The heat wave is here once more, and we’ve been thinking a lot about how to stay cool during these hotter weeks of the year. Given that drivers spend much of their day out in the scorching sun, including at docks and freight yards, we’d like to share some helpful ways to manage the heat while out on duty that doesn’t just involve cranking the A/C:

  1. Hydrate, Hydrate, Hydrate

This might come across as a no-brainer, but after many hours behind the wheel, time can sometimes get ahead of you. It can be easy to forget to have a cold drink on standby, and soon enough, you’re dealing with dehydration symptoms, such as headaches, fatigue, and difficulty focusing. Ensure you always have extra water bottles in reach while driving to avoid feeling like a hot mess.

  1. Protect Against “Trucker’s Arm”

Due to longer hours spent on the road, truck drivers often develop sunburns on their left arms during the summer, referred to as “Trucker’s Arm”. While windshields and certain types of windows can act as a guard from the sun’s strong UV rays, the protection level is usually small. Wear sunscreen or a long-sleeve shirt to properly block out those nasty burns.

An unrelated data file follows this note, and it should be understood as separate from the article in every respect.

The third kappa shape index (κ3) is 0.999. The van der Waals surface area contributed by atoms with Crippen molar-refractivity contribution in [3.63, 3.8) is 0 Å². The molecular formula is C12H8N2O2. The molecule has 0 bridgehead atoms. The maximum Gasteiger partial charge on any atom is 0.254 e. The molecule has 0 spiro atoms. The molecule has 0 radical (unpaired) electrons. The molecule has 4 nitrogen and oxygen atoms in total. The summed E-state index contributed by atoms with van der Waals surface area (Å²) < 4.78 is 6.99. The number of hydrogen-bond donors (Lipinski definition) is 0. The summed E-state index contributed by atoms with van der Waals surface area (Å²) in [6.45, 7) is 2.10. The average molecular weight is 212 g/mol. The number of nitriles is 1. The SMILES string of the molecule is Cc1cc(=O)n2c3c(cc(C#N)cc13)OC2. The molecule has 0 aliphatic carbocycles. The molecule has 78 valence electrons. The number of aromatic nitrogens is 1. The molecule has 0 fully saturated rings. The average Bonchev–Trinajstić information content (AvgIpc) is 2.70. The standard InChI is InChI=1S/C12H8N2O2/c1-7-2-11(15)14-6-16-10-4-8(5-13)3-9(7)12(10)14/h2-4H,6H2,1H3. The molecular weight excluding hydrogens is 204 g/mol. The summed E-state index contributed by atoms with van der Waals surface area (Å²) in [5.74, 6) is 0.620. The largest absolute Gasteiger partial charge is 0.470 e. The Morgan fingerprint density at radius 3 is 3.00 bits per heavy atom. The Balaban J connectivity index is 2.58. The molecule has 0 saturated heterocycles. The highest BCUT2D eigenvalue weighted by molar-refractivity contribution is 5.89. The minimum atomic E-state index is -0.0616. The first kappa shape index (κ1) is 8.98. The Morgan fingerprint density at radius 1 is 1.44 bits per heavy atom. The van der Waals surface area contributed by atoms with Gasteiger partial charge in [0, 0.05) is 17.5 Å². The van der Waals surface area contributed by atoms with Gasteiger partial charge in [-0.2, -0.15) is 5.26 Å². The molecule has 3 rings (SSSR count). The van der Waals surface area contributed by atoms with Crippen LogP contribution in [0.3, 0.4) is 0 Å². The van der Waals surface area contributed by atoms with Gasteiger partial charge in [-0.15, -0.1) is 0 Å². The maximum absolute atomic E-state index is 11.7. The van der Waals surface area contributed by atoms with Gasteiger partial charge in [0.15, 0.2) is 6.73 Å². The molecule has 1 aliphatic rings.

1. Dress Light, Eat Light

Clothes made from cotton or linen are your best bet for extended time out in the heat. Keep extra breathable sets of clothing with you as well, for maximum comfort on your journeys when things get a bit too sweaty. And instead of wolfing down a greasy meal that’ll make you feel groggy and bloated in the hot weather, opt for a light, healthy lunch or snack like fruits and vegetables to keep you feeling sturdy.

  1. Take Care of Your Truck

As temperatures rise, the pavement underneath your truck starts to absorb more heat, which can lead to problems down below for your equipment. High heat increases the chances of incidents like tire blowouts, overheated engines, and reduced friction and stopping power in your brakes. To stay vigilant, make sure you’re doing your regular inspections during your trip, checking for loose engine belts and coolant hoses, and keeping an eye on your truck’s fluid levels.

  1. Mind Your Speed

Summer brings out more people than any other season. This means that roads will be more congested, more pedestrians will be out and about, and more construction zones will be active. Be mindful of your surroundings, and avoid driving at higher speeds, as this increases the chances of damaging your truck, putting extra stress on your tires, and overheating your engine. Take breaks where you can to re-hydrate and let you and your vehicle have some cool down time!